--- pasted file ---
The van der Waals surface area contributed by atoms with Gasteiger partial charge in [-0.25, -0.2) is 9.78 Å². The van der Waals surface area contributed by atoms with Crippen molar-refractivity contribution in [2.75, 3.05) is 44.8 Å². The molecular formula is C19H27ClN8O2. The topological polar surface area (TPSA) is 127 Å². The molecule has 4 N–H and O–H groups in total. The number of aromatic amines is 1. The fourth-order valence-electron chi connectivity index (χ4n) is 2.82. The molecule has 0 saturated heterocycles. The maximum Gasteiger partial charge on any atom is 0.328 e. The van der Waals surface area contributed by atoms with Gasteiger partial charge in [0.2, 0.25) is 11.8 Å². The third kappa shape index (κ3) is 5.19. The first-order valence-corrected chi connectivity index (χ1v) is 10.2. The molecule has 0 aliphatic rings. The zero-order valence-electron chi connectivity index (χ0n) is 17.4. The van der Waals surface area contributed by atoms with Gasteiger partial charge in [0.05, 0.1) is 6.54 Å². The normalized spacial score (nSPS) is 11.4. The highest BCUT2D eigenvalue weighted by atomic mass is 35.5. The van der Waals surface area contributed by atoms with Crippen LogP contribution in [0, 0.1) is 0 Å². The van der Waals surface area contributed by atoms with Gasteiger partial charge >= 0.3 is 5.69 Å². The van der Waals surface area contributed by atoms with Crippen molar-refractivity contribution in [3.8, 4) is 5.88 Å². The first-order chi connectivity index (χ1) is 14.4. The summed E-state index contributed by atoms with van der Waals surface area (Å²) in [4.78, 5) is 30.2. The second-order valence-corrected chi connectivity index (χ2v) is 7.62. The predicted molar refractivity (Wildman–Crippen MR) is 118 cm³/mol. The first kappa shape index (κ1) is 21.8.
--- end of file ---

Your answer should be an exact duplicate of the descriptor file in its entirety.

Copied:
The van der Waals surface area contributed by atoms with Gasteiger partial charge in [-0.25, -0.2) is 9.78 Å². The van der Waals surface area contributed by atoms with Crippen molar-refractivity contribution in [2.75, 3.05) is 44.8 Å². The molecular formula is C19H27ClN8O2. The topological polar surface area (TPSA) is 127 Å². The molecule has 4 N–H and O–H groups in total. The number of aromatic amines is 1. The fourth-order valence-electron chi connectivity index (χ4n) is 2.82. The molecule has 0 saturated heterocycles. The maximum Gasteiger partial charge on any atom is 0.328 e. The van der Waals surface area contributed by atoms with Gasteiger partial charge in [0.2, 0.25) is 11.8 Å². The third kappa shape index (κ3) is 5.19. The first-order valence-corrected chi connectivity index (χ1v) is 10.2. The molecule has 0 aliphatic rings. The zero-order valence-electron chi connectivity index (χ0n) is 17.4. The van der Waals surface area contributed by atoms with Gasteiger partial charge in [0.05, 0.1) is 6.54 Å². The normalized spacial score (nSPS) is 11.4. The highest BCUT2D eigenvalue weighted by atomic mass is 35.5. The van der Waals surface area contributed by atoms with Crippen LogP contribution in [0, 0.1) is 0 Å². The van der Waals surface area contributed by atoms with Gasteiger partial charge >= 0.3 is 5.69 Å². The van der Waals surface area contributed by atoms with Crippen molar-refractivity contribution in [3.8, 4) is 5.88 Å². The first-order chi connectivity index (χ1) is 14.4. The summed E-state index contributed by atoms with van der Waals surface area (Å²) in [4.78, 5) is 30.2. The second-order valence-corrected chi connectivity index (χ2v) is 7.62. The predicted molar refractivity (Wildman–Crippen MR) is 118 cm³/mol. The first kappa shape index (κ1) is 21.8.